On this first occasion, I was hosted by a family with whom I have no contact today, and the following summer, when I was nine years old, I was hosted for the first time by what is currently my host family here in Barcelona. I participated in the program until I was twelve.

And how are these four summers you spend in Catalonia?

very funny I remember very much swimming in the pool, eating a lot, going shopping... In my second year here I was also enrolled in a camp for the first time and that was my first contact with educational leisure.

Later, you even wanted to train as a monitor, didn't you?

Yes, at the age of fifteen I entered another program that allowed me to do a bit of the reverse operation: I lived all year in Barcelona to study and in the summers I returned to the Sahara with my parents. It was in those years when I began to be part of the world of entertainment until I trained as a monitor.

What importance do you give to these early years in the world of fun and leisure?

For me it was a very important element of integration. It is where I learned Catalan, where I established my first personal relationships, my first friendships and very beautiful people. I also got to know the mountain, I connected a lot with nature and in general it served me to learn a lot. Monitor, nursing assistant for a few years, social integrator, and now social worker thanks to the studies completed at the Faculty of Social Education and Social Work Pere Tarrés of the Ramon Llull University... You have always had a certain interest in care and accompanying people, it seems?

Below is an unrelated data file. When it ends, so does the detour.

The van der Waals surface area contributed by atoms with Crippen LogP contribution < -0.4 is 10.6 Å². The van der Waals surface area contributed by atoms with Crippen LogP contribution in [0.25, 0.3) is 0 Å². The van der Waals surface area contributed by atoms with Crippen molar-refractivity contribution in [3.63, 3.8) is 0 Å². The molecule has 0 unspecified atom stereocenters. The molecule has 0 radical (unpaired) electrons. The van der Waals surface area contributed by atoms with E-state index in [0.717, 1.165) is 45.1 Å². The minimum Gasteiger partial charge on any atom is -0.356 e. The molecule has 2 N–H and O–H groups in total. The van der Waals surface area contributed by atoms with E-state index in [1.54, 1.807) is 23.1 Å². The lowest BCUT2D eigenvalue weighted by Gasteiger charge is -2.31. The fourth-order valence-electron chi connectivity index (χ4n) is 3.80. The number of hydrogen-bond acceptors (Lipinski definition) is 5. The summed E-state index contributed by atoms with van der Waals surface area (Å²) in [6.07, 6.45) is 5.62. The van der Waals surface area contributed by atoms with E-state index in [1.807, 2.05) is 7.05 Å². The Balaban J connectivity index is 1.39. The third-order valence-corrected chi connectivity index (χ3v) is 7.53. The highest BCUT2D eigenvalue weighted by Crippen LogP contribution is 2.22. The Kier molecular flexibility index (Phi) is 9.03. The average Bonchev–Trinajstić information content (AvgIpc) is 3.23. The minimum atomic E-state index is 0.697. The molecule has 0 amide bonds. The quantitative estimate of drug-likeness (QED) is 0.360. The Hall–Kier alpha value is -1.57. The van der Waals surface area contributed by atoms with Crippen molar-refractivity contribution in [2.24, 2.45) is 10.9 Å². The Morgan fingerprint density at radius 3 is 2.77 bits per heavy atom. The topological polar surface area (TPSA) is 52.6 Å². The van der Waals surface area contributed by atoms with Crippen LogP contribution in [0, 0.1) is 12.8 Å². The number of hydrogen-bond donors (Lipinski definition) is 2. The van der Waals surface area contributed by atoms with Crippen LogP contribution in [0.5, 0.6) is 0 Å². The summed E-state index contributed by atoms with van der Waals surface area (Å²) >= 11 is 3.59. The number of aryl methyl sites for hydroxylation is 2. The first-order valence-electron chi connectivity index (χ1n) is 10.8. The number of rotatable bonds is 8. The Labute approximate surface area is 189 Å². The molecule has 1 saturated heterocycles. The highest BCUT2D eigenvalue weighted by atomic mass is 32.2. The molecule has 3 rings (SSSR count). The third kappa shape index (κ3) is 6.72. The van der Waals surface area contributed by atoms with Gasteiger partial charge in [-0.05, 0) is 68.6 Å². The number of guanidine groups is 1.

Yes, always. In fact, I think it has been difficult for me to find exactly my place within the whole range of possibilities involved in the care and support of the person. As a nursing assistant, for example, I saw and experienced things that I would never want to experience again. I think that in social work I have found my place and my vocation. I like to accompany people at risk of exclusion, bring them closer to the different resources available to them or inform them about their rights.

Personal experiences, in this case, have also been a form.

In what I do, I believe that there is always a component of personal struggle, in this case, to reduce inequalities, and a component linked to everything I have experienced. At the end of the day, I think that all of us who engage in the social world, in some way, seek to save a part of us, even if we are not always aware of it. For me, studying social work has saved me, and this also gives me the drive to accompany someone who may have had a similar story to mine or felt things that I have felt.

You currently work as a social worker, correct?

Yes, I am a social worker at Hospital Sant Joan de Déu. In fact, the same day I graduated from the Pere Tarrés Faculty was the day I signed my employment contract. Now I want to continue learning through work, maybe take a specialization master's degree, I don't know. I'm looking forward to seeing what the future holds for me from now on.